The city also possesses respected tertiary institutes, namely the University of Cape Town and Stellenbosch University, which have strong IT courses.
For Kollar, Cape Town has the ingredients that make it the perfect environment to run a tech-based company. She added that at this point in time there are no plans to extend the incubator to other parts of the country.
Referring to local start-ups such as Yola, MXit and Twangoo, Google South Africa’s country manager Luke Mckend said that this dynamic tech scene applied not only to Cape Town, but the entire country.
“Google’s latest investment with Umbono is a great extension of our overall strategy in the region to strengthen the web ecosystem,” said McKend.
Budding tech gurus still have time to apply
The selection committee will comprise angel investors – individuals who typically invest their own money into start-ups – and Google employees, who will then pick the candidates based on various criteria including the business potential of the idea, applicability and suitability to regional and global needs, and ability to bring the idea from concept to execution.
The first round of application ends on 15 April. However, the website will still accept applications past the deadline. Kollar said the application process will remain open year-round as people always have good ideas.
She described the potential successful applicants as passionate about technology and committed to their business idea, explaining that they should be willing to see their idea through to the prototype and, thereafter, use their technical skills to push the product to the next level.
“Beyond that, teams must have the vision to scale their prototype or product to a regional or global business,” she said.
She said that Google aims to choose at least five teams for this year’s programme, but added that this number will depend on quality of the teams and interest from the angel investors, who will receive a 10% share in the business in exchange for their financial contribution.
According to the Google website, the programme prefers teams to apply even though individuals are allowed. However, individuals are discouraged from applying if they do not have a computer programming background, which is one of the criteria.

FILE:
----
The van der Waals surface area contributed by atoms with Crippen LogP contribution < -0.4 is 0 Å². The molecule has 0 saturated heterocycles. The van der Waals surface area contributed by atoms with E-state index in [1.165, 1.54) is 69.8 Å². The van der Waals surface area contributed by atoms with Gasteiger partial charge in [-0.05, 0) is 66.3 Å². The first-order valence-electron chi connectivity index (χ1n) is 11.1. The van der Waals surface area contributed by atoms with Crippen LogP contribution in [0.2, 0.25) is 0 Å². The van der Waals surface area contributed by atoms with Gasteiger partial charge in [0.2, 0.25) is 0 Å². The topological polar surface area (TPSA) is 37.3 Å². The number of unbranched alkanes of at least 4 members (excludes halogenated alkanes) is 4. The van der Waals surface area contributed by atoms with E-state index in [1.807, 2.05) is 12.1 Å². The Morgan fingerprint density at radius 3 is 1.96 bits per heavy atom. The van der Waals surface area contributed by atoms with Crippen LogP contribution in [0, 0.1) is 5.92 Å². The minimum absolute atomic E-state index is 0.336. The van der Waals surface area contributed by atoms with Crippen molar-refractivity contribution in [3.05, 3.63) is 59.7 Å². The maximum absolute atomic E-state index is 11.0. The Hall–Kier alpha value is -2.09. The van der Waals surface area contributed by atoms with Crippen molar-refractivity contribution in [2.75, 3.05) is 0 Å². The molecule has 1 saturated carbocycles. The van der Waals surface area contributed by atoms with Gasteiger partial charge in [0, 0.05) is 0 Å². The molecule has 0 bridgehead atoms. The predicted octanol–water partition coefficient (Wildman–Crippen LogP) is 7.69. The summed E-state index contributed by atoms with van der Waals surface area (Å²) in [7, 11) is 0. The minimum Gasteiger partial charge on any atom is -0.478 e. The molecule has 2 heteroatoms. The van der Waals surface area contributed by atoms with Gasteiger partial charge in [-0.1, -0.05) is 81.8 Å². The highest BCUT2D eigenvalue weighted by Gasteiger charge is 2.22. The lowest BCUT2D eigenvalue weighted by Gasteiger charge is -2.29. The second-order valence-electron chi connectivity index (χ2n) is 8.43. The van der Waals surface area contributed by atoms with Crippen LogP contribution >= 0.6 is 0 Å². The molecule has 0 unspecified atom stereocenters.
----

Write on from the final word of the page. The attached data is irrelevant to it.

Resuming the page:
Applicants are allowed to submit several ideas but are advised to submit one strong idea instead as it will stand a better chance of being successful.
IT success out of the Mother City
The Cape IT Initiative (CITI) was founded in 1998 and is one of the region’s longest-running projects. The development agency aims to strengthen the Cape IT community, attract investment into the country, keep talent in the province, and promote the desirability of the Cape as an area to do IT-related business.
According to CITI, Cape Town has produced the highest number of IT success stories on the entire continent.
The organisation has successfully launched a number of projects, among them the Bandwidth Barn; My Mentor, which provides professional and personal support to promising IT entrepreurs; and Women in ICT, which targets women business owners in the sector and helps them to grow their businesses and build their contact networks.
CITI subsidiary Bandwidth barn has grown from an IT incubator into a fully-fledged business incubator. The company provides assistance to new businesses, helping them overcome barriers to survival and growth through a two-faceted strategy. Firstly, it helps with essential infrastructure and office space, which is rented to the new business on a short-term lease.
Secondly, it puts entrepreneurs through its business development programme, which builds sustainability by providing start-up owners and managers with basic business skills.
A recent report which analyses the success of the Bandwidth Barn’s initiatives since 2006 shows its proven track record – of the 40 companies that have benefited from Bandwidth Barn’s assistance, 33, or an impressive 82.5%, are still in business.
Success stories such as web and mobile application developer New Media Labs, custom software developer ViaData, and computer training company Radical Learning are further proof that the IT sector in the Western Cape is thriving.
The non-profit Silicon Cape is the brainchild of entrepreneurs Justin Stanford and Vinny Lingham, who is better known as the creator of Yola (formerly SynthaSite), a hugely successful online website-building application.
Modelled on the Californian Silicon Valley area, the South African version is located in the Cape, but the founders are quick to emphasise that the rest of the country is by no means excluded. It’s community driven and has ambitions of becoming a known brand that represents some of South Africa’s brightest technical minds, but will also attract foreign investment into the country.
Silicon Valley aims to boost the successful creation and growth of world-class IT start-up businesses, contribute to job creation in South Africa, and to build a perception of this area as a flourishing technology hub.